Exclusive: Geely plans to turn maker of London black cabs into EV powerhouse

COVENTRY, England, Jan 23 (Reuters) – China’s Geely (0175.HK) is looking to transform the maker of London’s iconic black taxis into a high-volume, all-electric brand with a range of commercial and passenger vehicles. Planning investment. Unit officials told Reuters.

The London Electric Vehicle Company (LEVC) aims to expand its suite of services to include cars arranging their own maintenance and recognizing their owner’s interests to help them book activities.

“We need to have an evolving product portfolio. We need to make big investments in terms of technology and infrastructure,” said Alex Nen, LEVC chief executive, at the taxi maker’s headquarters in Coventry, central England. “Geely will continue to invest in LEVC because it is a very unique project.”

LEVC makes a hybrid taxi model that starts at around £66,000 ($81,500), with a battery providing 64 miles (103 km) of range and a petrol range-extender giving it a total range of over 300 miles . The company’s business was badly hit by the pandemic and it laid off 140 employees in October.

Nan said LEVC and Geely will seek to attract other investors to their zero-emission portfolio and partner with other carmakers to develop the new technology.

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Officials said the size of Geely’s investment would be disclosed later. The Chinese group, which took full control of LEVC in 2013, has so far invested £500 million in it.

“Geely fully supports the new transformation strategy set forth by LEVC’s board and executive team,” Geely said in a statement.

In 2021, Geely began investing £2 billion in niche British luxury sports car maker Lotus, another entity, to massively expand production of its sports cars and build high-end SUVs and sedans in the UK and China. Geely is following a similar path in its plans to develop the LEVC, officials said.

Britain’s EV ambitions took a blow last week when startup BritishVault, which plans to build a major battery factory in northeast England, filed for administration.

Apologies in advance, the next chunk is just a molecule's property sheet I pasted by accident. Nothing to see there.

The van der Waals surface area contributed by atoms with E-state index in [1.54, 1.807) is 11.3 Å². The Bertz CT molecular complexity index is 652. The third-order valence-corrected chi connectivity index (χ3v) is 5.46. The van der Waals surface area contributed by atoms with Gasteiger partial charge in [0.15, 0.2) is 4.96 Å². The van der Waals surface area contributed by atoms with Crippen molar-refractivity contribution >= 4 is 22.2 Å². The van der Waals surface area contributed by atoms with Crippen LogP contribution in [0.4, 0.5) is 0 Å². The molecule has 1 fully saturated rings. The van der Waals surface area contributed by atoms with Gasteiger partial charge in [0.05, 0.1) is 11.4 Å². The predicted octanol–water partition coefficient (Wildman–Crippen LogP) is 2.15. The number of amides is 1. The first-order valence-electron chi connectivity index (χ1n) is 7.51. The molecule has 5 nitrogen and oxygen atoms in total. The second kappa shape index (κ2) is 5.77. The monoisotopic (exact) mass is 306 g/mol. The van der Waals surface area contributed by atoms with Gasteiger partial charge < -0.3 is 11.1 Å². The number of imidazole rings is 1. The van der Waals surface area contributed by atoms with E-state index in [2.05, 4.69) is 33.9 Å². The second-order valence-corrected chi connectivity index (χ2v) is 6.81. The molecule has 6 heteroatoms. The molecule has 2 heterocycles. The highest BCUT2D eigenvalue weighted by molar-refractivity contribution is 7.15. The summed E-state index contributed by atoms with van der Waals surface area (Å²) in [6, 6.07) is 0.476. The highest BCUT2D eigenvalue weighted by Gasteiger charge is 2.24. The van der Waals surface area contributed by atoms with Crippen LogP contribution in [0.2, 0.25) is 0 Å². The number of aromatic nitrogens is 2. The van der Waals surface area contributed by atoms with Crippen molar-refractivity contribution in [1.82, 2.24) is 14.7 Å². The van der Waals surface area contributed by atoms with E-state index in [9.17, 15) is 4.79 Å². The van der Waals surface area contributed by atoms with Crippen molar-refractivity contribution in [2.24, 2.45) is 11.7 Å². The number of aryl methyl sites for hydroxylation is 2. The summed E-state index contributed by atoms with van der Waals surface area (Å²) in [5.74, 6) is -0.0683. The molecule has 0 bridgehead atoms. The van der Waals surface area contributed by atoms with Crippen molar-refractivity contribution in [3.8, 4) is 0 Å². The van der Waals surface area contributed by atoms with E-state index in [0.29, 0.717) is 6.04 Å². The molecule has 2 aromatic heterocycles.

“We need to ensure that the UK environment as a whole is competitive and that it holds its position on the world stage,” said Chris Allen, Managing Director of LEVC.

ready to accelerate

Geely owns several brands through a joint venture with Volvo (VOLCARb.ST) and — Volvo — Polestar. Zeeker, another brand of the group, filed for a US initial public offering last month.

As such, Geely faces a complication that big EV makers BYD (002594.SZ) and Tesla (TSLA.O) have avoided.

Allen said LEVC is exploring a range of commercial and passenger car models on a common electric platform. It may rely on other Group brands that already have EVs to “move forward in a faster, agile way”.

Allen said the company already uses an infotainment system and software developed by Volvo and a steering wheel from the Swedish carmaker, helping to cut costs.

“There’s nothing we can’t deliver in a very short amount of time, but it’s just a question of timing,” he said, adding LEVC could easily have a full range of EVs on the road within five years. Can

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“But in two years’ time, is the industry going to be ready, is the charging infrastructure going to be there, is the consumer confidence going to be there?”

LEVC currently has the capacity to manufacture 3,000 taxis on a single shift at its Coventry factory. Allen said that could easily be scaled up to 20,000 and that there was room for expansion of the plant. Allen said it may also rely on production in China, like Lotus. A major car plant produces an average of about 300,000 vehicles per year.

“There’s an enormous amount of value in our product that’s never really been maximized,” Allen said. “It’s about developing LEVC into a more recognizable brand globally and expanding our product offering to as many locations as possible.”

($1 = 0.8095 pounds)

Reporting by Nick Carey, additional reporting by Zoey Zhanghe in Shanghai and Norihiko Shirozu in Beijing Editing by Mark Potter

Our Standards: The Thomson Reuters Trust Principles.


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